Attack submarines faced massive backlogs at the Navys four public shipyards, which prioritize ballistic-missile submarines and aircraft carriers above the SSNs. After several high-profile examples of SSNs sitting pierside for months and years while awaiting space at the yards to open up, the Navy opted to send USS Montpelier (SSN-765) to General Dynamics Electric Boat and USS Helena (SSN-725), USS Columbus (SSN-762) and USS Boise (SSN-764) to Huntington Ingalls Newport News Shipbuilding.
The skill set required to do maintenance is different than it is for new construction, so when you give them repair work after they havent had repair work in a while, and you expect them to immediate perform like a Swiss watch, you find theyre challenged to do that. EBs been challenged with Montpelier, were going to be late there, and Newport News is being challenged on Helena, were going to be a little late there, Naval Sea Systems Command Commander Vice Adm. Tom Moore said today at a House Armed Services readiness subcommittee hearing.
Some of thats because we havent built that proficiency up, and so the Navys having discussions that maybe it would be in our best interest to, on a regular basis, keep some submarine repair work in the private sector not only as a relief valve for the public yards as we level-load them, but also to establish that proficiency level so that when we do get ourselves into a crisis weve got a partner over there thats performed that work on a regular basis that can do that going forward.
After years of stops and starts, the Marine Corps has selected BAE Systems to build the services next generation of armored amphibious vehicles designed to protect Marines in transit from sea to shore, the service announced late Tuesday afternoon.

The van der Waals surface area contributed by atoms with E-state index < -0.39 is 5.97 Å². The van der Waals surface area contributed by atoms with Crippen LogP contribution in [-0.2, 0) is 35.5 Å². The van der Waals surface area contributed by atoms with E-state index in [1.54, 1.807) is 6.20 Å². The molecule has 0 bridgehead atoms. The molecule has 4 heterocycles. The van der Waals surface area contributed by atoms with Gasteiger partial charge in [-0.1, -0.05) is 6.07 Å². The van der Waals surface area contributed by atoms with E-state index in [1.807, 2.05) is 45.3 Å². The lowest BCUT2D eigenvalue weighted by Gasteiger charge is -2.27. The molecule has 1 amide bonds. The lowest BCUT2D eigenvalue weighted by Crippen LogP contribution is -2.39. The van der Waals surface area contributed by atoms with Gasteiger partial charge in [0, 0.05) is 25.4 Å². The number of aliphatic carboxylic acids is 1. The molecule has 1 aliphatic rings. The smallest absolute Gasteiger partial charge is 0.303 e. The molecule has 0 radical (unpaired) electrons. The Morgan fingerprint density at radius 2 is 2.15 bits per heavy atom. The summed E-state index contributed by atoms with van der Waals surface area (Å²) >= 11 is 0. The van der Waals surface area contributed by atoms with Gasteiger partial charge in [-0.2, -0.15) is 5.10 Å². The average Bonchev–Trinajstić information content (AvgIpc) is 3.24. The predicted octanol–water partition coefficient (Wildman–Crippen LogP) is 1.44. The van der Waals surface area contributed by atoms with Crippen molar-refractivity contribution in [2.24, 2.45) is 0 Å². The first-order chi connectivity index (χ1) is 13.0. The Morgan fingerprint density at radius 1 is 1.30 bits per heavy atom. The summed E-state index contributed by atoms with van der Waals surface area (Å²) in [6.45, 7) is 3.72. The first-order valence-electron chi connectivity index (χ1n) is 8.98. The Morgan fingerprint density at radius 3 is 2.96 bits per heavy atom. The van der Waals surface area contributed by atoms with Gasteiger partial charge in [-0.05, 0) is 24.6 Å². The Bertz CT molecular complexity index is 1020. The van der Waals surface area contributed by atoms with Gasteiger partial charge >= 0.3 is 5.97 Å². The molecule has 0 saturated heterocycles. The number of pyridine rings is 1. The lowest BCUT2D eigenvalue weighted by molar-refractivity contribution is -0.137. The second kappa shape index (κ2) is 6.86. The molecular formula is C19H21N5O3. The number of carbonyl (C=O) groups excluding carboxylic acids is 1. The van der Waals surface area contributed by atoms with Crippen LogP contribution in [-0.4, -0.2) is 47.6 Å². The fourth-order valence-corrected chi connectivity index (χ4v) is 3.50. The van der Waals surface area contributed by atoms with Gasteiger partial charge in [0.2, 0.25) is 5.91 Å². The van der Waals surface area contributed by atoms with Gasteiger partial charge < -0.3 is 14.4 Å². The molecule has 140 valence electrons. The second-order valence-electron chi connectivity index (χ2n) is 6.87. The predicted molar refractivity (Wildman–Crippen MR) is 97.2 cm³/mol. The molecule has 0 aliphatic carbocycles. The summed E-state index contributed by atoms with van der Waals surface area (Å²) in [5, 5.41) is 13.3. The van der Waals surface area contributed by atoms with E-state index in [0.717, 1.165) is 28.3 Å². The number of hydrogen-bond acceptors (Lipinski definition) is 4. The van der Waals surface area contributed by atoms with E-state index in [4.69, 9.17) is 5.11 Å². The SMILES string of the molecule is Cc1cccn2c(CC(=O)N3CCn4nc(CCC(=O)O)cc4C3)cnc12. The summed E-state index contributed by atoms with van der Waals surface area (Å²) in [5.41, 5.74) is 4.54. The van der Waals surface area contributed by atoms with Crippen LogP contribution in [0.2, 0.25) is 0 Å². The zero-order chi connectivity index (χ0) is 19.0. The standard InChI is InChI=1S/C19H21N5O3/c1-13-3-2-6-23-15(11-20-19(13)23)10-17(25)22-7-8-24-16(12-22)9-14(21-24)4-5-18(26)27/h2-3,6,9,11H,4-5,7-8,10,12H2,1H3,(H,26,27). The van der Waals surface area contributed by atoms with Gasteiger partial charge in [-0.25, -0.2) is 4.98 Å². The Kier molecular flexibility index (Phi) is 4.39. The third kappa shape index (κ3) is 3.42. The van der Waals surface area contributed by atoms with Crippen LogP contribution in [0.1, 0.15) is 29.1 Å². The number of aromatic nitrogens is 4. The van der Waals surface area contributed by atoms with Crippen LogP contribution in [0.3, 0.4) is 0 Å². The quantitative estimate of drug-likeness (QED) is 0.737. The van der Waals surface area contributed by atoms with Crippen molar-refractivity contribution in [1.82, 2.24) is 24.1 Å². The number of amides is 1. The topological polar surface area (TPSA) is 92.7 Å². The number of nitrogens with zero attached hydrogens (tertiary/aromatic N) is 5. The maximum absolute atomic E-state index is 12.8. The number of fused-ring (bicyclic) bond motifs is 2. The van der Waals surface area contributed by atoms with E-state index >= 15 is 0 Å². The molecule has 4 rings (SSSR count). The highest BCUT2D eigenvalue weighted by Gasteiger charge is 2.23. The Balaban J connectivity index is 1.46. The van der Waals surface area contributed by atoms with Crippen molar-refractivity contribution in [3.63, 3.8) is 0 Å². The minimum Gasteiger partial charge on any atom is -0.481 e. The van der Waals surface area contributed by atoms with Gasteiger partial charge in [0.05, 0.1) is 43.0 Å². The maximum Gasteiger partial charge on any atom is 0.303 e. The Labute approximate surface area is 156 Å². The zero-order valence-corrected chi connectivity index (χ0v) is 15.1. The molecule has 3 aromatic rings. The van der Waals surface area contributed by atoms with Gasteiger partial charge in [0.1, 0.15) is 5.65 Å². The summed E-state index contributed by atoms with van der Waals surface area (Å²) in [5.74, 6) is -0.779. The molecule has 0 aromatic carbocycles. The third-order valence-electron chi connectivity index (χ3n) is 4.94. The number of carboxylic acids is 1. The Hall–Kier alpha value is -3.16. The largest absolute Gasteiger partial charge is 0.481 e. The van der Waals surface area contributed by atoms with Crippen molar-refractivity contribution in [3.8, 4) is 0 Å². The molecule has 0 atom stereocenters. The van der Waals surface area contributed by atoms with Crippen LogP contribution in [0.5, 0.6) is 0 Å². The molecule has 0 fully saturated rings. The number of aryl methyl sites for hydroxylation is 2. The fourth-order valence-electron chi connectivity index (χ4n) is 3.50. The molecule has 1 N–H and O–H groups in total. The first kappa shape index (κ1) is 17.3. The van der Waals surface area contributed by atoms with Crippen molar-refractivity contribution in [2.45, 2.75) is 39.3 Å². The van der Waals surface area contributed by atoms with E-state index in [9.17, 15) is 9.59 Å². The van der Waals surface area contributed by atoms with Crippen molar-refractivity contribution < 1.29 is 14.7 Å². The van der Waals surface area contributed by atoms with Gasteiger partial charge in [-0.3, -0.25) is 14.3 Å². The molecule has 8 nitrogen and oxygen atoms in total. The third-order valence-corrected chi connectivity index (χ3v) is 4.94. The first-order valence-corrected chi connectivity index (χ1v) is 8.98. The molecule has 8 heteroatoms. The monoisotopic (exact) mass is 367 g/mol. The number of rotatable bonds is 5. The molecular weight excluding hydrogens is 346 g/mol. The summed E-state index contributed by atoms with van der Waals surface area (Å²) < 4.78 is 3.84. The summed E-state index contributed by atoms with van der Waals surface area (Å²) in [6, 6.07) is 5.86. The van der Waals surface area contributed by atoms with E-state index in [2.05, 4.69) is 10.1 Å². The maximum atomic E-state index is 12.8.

BAE will now produce 30 low-rate initial production units of its eight-wheeled Amphibious Combat Vehicle. The company beat out SAIC to win a $198-million contract for the ACV 1.1 program, with the first vehicles delivering in the fall of next year, John Garner, the Program Executive Officer for Land Systems in the Marine Corps, told reporters during a late Tuesday conference call.
The path has been navigated to date with one primary goal in mind: ensuring that we field the best capability to our Marines as quickly as possible at an affordable price, Garner said.
The total value of the contract, if all options are executed, could be as high as $1.2 billion for up to 204 ACVs, BAE said in a late Tuesday statement.
A federal government agency has concluded radioactive contamination in a north St. Louis County creek could cause increased risk of certain types of cancer in residents who live near the north St. Louis County waterway.
The Agency for Toxic Substances and Disease Registrys public health assessment, released Monday, states that residents who were exposed to the area around Coldwater Creek had a higher risk of exposure to radioactive contaminants, and thus a higher risk of bone cancer, lung cancer or leukemia. The federal organization is also calling for the public to comment and add to the report through Aug. 31.
Advocates for residents near Coldwater Creek were pleased to hear representatives of a federal agency acknowledge what they have long suspected.
What theyre saying they confirm our exposure could be linked to our cancer and our illnesses, community activist Kim Visintine said.
Hawaii has record visitor spending but many hotel employees still cant afford to buy homes.
By Anita Hofschneider / June 18, 2018
Jowenna Ellazar spends eight hours a day changing sheets, scrubbing toilets and wiping down surfaces in hotel rooms at the Sheraton Princess Kaiulani Hotel in Waikiki.
Then she drives an hour and a half back to Mililani in Central Oahu, where the 27-year-old lives in a four-bedroom house with her boyfriend, two children, two brothers, sister-in-law and parents.
Ellazar is one of thousands of workers who are the backbone of Hawaiis thriving visitor industry. But she cant afford to buy a home in the state where she was born and raised.
Unite Here Local 5, a union representing 11,000 service workers, is gearing up for contract negotiations to start next month. Apart from wages and benefits, the union is asking for something new: Money from the hotels to help workers become homeowners.